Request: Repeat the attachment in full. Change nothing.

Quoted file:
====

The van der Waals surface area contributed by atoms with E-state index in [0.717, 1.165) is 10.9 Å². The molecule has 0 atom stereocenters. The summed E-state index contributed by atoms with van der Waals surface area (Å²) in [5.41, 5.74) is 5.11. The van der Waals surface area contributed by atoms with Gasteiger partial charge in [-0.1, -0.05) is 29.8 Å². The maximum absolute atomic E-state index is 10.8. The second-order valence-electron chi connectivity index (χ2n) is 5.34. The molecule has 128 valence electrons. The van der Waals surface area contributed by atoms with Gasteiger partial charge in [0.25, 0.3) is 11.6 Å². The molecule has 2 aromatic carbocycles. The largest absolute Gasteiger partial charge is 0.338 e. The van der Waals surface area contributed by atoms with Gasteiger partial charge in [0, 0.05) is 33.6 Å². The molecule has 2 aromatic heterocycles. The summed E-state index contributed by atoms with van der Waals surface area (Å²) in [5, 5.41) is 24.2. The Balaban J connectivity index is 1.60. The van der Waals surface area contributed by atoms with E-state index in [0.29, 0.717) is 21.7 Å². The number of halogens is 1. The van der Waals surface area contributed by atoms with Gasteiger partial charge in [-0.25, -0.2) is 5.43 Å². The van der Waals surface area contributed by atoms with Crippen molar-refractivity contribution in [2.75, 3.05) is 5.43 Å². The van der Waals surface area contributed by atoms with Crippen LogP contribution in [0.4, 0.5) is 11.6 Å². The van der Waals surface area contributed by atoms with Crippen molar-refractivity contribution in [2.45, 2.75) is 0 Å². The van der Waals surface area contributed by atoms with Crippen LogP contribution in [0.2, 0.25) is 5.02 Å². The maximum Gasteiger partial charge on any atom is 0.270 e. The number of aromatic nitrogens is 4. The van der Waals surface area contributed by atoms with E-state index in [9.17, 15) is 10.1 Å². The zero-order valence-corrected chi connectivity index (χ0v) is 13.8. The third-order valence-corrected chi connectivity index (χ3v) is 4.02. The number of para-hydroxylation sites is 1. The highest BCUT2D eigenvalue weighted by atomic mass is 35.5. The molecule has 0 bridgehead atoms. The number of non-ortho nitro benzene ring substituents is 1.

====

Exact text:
The van der Waals surface area contributed by atoms with E-state index in [0.717, 1.165) is 10.9 Å². The molecule has 0 atom stereocenters. The summed E-state index contributed by atoms with van der Waals surface area (Å²) in [5.41, 5.74) is 5.11. The van der Waals surface area contributed by atoms with Gasteiger partial charge in [-0.1, -0.05) is 29.8 Å². The maximum absolute atomic E-state index is 10.8. The second-order valence-electron chi connectivity index (χ2n) is 5.34. The molecule has 128 valence electrons. The van der Waals surface area contributed by atoms with Gasteiger partial charge in [0.25, 0.3) is 11.6 Å². The molecule has 2 aromatic carbocycles. The largest absolute Gasteiger partial charge is 0.338 e. The van der Waals surface area contributed by atoms with Gasteiger partial charge in [0, 0.05) is 33.6 Å². The molecule has 2 aromatic heterocycles. The summed E-state index contributed by atoms with van der Waals surface area (Å²) in [5, 5.41) is 24.2. The Balaban J connectivity index is 1.60. The van der Waals surface area contributed by atoms with E-state index in [0.29, 0.717) is 21.7 Å². The number of halogens is 1. The van der Waals surface area contributed by atoms with Gasteiger partial charge in [-0.25, -0.2) is 5.43 Å². The van der Waals surface area contributed by atoms with Crippen molar-refractivity contribution in [2.75, 3.05) is 5.43 Å². The van der Waals surface area contributed by atoms with Crippen LogP contribution in [0.4, 0.5) is 11.6 Å². The van der Waals surface area contributed by atoms with Crippen molar-refractivity contribution in [2.45, 2.75) is 0 Å². The van der Waals surface area contributed by atoms with Crippen LogP contribution in [0.2, 0.25) is 5.02 Å². The maximum Gasteiger partial charge on any atom is 0.270 e. The number of aromatic nitrogens is 4. The van der Waals surface area contributed by atoms with E-state index in [9.17, 15) is 10.1 Å². The zero-order valence-corrected chi connectivity index (χ0v) is 13.8. The third-order valence-corrected chi connectivity index (χ3v) is 4.02. The number of para-hydroxylation sites is 1. The highest BCUT2D eigenvalue weighted by atomic mass is 35.5. The molecule has 0 bridgehead atoms. The number of non-ortho nitro benzene ring substituents is 1.